USPS Loses $1.7 Billion in Q3 2023

The Postal Service reported a $1.7 billion net loss on total revenue of $18.6 billion in the third quarter of FY 2023.

The losses continue to mount for the Postal Service (USPS). The agency reported a net loss of $1.7 billion on total revenue of $18.6 billion for the third quarter of fiscal year 2023. Total revenue was $168 million lower (0.9%) compared to the same quarter last year.

USPS reported net income of $59.7 billion for the same quarter last year, however, that was due to a one-time cash infusion from the Postal Service Reform Act.

The agency blames the losses at least in part on costs for retirement benefits and workers’ compensation for its employees. A statement in its report reads:

Results under GAAP [generally accepted accounting principles] include retiree benefits expense for the amortization of underfunded Civil Service Retirement System (CSRS) and Federal Employee Retirement System (FERS) plans, and workers’ compensation expenses caused by actuarial revaluation and discount rate changes, as well as the impact of the PSRA for the same quarter last year. The Postal Service reports its adjusted results excluding these costs.

USPS also reported significant losses in the previous two quarters of FY 2023. It had a net loss of $2.5 billion in the second quarter and a net loss of $1 billion in the first quarter.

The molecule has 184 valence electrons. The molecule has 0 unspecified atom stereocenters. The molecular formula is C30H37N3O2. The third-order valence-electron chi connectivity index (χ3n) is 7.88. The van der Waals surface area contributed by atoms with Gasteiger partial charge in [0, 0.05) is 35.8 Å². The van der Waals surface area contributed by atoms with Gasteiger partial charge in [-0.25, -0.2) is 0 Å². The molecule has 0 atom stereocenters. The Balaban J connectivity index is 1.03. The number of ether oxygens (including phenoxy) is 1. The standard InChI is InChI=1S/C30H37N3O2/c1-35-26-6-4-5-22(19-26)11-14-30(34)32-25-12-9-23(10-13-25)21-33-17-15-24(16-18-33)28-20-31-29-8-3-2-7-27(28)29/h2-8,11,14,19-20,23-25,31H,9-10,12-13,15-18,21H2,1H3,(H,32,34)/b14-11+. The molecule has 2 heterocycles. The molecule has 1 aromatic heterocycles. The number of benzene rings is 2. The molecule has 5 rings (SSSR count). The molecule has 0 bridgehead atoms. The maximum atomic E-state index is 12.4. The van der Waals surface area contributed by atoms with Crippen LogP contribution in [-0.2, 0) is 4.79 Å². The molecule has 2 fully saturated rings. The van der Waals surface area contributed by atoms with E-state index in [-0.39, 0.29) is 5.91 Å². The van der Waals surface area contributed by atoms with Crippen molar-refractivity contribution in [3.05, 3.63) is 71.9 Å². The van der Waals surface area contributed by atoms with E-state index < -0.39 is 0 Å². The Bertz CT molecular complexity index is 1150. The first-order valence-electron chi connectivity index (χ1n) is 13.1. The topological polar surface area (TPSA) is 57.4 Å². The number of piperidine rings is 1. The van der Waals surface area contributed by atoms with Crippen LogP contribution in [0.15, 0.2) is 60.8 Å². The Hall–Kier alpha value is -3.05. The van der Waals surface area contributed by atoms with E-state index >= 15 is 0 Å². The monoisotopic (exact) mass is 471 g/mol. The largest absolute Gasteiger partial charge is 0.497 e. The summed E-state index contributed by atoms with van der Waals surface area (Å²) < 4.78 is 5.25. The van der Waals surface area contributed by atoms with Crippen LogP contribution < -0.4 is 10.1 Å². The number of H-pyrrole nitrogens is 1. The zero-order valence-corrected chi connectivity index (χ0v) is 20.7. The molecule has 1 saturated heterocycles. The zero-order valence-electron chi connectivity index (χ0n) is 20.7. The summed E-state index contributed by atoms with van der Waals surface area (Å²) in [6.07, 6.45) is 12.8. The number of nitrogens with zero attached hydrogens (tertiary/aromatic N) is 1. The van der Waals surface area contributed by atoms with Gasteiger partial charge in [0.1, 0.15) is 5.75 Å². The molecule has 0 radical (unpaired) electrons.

“Continued rising costs in several areas of our business pose a challenge.” said Chief Financial Officer Joseph Corbett. “We continue to manage the costs within our control, such as by reducing work hours by 6 million hours compared to the same quarter last year and by focusing on transportation and other operating costs.”

Revenue from First-Class Mail was 4% higher on a $221 million increase, although volume was lower by 5.9% compared to the same quarter last year. Shipping and Packages revenue was relatively flat and volume declined by 2.4%.

Marketing Mail revenue fell by $333 million (8.8%) over the previous year. USPS said that the declines in Marketing Mail were driven by lower ad spending, high inflation driving up print media production costs, and lower political/election mail revenue and volume.

Total operating expenses for the quarter were $20.5 billion total and 9.6% higher ($1.8 billion) compared to the same quarter last year.

About the Author

Ian Smith is one of the co-founders of He has over 20 years of combined experience in media and government services, having worked at two government contracting firms and an online news and web development company prior to his current role at FedSmith.